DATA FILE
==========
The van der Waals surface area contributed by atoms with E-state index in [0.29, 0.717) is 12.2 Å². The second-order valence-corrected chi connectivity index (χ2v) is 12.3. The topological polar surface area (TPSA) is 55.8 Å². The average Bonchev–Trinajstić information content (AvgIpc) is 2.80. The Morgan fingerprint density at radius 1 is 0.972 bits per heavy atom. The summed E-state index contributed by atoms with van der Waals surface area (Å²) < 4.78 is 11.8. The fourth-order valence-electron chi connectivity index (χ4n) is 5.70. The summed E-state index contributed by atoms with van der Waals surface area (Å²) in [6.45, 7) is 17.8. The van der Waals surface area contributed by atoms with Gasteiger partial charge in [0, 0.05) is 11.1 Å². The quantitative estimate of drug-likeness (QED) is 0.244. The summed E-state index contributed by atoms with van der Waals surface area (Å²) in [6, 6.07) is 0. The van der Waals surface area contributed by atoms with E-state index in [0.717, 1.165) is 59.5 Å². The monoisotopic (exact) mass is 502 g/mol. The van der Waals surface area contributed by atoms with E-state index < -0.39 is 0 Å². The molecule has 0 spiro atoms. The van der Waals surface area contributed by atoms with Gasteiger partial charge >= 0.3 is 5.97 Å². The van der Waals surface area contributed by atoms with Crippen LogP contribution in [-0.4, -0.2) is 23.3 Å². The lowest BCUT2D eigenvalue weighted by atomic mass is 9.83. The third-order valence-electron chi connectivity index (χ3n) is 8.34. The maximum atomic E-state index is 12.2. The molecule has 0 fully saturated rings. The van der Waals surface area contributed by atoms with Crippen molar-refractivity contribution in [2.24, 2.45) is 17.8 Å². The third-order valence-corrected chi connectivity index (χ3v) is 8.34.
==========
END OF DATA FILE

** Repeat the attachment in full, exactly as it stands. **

The van der Waals surface area contributed by atoms with E-state index in [0.29, 0.717) is 12.2 Å². The second-order valence-corrected chi connectivity index (χ2v) is 12.3. The topological polar surface area (TPSA) is 55.8 Å². The average Bonchev–Trinajstić information content (AvgIpc) is 2.80. The Morgan fingerprint density at radius 1 is 0.972 bits per heavy atom. The summed E-state index contributed by atoms with van der Waals surface area (Å²) < 4.78 is 11.8. The fourth-order valence-electron chi connectivity index (χ4n) is 5.70. The summed E-state index contributed by atoms with van der Waals surface area (Å²) in [6.45, 7) is 17.8. The van der Waals surface area contributed by atoms with Gasteiger partial charge in [0, 0.05) is 11.1 Å². The quantitative estimate of drug-likeness (QED) is 0.244. The summed E-state index contributed by atoms with van der Waals surface area (Å²) in [6, 6.07) is 0. The van der Waals surface area contributed by atoms with E-state index in [0.717, 1.165) is 59.5 Å². The monoisotopic (exact) mass is 502 g/mol. The van der Waals surface area contributed by atoms with E-state index < -0.39 is 0 Å². The molecule has 0 spiro atoms. The van der Waals surface area contributed by atoms with Gasteiger partial charge >= 0.3 is 5.97 Å². The van der Waals surface area contributed by atoms with Crippen LogP contribution in [-0.4, -0.2) is 23.3 Å². The lowest BCUT2D eigenvalue weighted by atomic mass is 9.83. The third-order valence-electron chi connectivity index (χ3n) is 8.34. The maximum atomic E-state index is 12.2. The molecule has 0 fully saturated rings. The van der Waals surface area contributed by atoms with Crippen molar-refractivity contribution in [2.24, 2.45) is 17.8 Å². The third-order valence-corrected chi connectivity index (χ3v) is 8.34.